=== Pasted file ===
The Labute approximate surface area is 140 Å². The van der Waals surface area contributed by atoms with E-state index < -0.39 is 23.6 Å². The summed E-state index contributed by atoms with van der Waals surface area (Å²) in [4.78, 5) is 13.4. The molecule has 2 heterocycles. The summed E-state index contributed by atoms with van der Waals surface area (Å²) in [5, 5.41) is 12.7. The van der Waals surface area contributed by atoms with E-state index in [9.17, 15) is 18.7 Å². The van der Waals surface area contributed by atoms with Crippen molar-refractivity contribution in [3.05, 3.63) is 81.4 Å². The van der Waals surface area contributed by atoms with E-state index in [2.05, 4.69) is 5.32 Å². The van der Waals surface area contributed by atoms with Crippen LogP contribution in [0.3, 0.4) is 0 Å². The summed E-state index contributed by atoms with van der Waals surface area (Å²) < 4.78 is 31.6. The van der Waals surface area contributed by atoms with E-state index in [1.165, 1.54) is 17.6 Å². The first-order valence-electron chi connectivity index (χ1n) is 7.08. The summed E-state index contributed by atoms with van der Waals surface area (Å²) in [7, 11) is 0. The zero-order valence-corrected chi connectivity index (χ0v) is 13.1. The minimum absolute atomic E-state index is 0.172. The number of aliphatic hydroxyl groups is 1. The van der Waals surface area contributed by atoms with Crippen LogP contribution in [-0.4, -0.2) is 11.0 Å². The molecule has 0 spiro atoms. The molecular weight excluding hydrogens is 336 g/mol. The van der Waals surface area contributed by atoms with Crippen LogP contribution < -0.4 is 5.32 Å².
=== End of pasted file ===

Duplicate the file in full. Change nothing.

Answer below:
The Labute approximate surface area is 140 Å². The van der Waals surface area contributed by atoms with E-state index < -0.39 is 23.6 Å². The summed E-state index contributed by atoms with van der Waals surface area (Å²) in [4.78, 5) is 13.4. The molecule has 2 heterocycles. The summed E-state index contributed by atoms with van der Waals surface area (Å²) in [5, 5.41) is 12.7. The van der Waals surface area contributed by atoms with E-state index in [9.17, 15) is 18.7 Å². The van der Waals surface area contributed by atoms with Crippen molar-refractivity contribution in [3.05, 3.63) is 81.4 Å². The van der Waals surface area contributed by atoms with E-state index in [2.05, 4.69) is 5.32 Å². The van der Waals surface area contributed by atoms with Crippen LogP contribution in [0.3, 0.4) is 0 Å². The summed E-state index contributed by atoms with van der Waals surface area (Å²) < 4.78 is 31.6. The van der Waals surface area contributed by atoms with E-state index in [1.165, 1.54) is 17.6 Å². The first-order valence-electron chi connectivity index (χ1n) is 7.08. The summed E-state index contributed by atoms with van der Waals surface area (Å²) in [7, 11) is 0. The zero-order valence-corrected chi connectivity index (χ0v) is 13.1. The minimum absolute atomic E-state index is 0.172. The number of aliphatic hydroxyl groups is 1. The van der Waals surface area contributed by atoms with Crippen LogP contribution in [-0.4, -0.2) is 11.0 Å². The molecule has 0 spiro atoms. The molecular weight excluding hydrogens is 336 g/mol. The van der Waals surface area contributed by atoms with Crippen LogP contribution < -0.4 is 5.32 Å².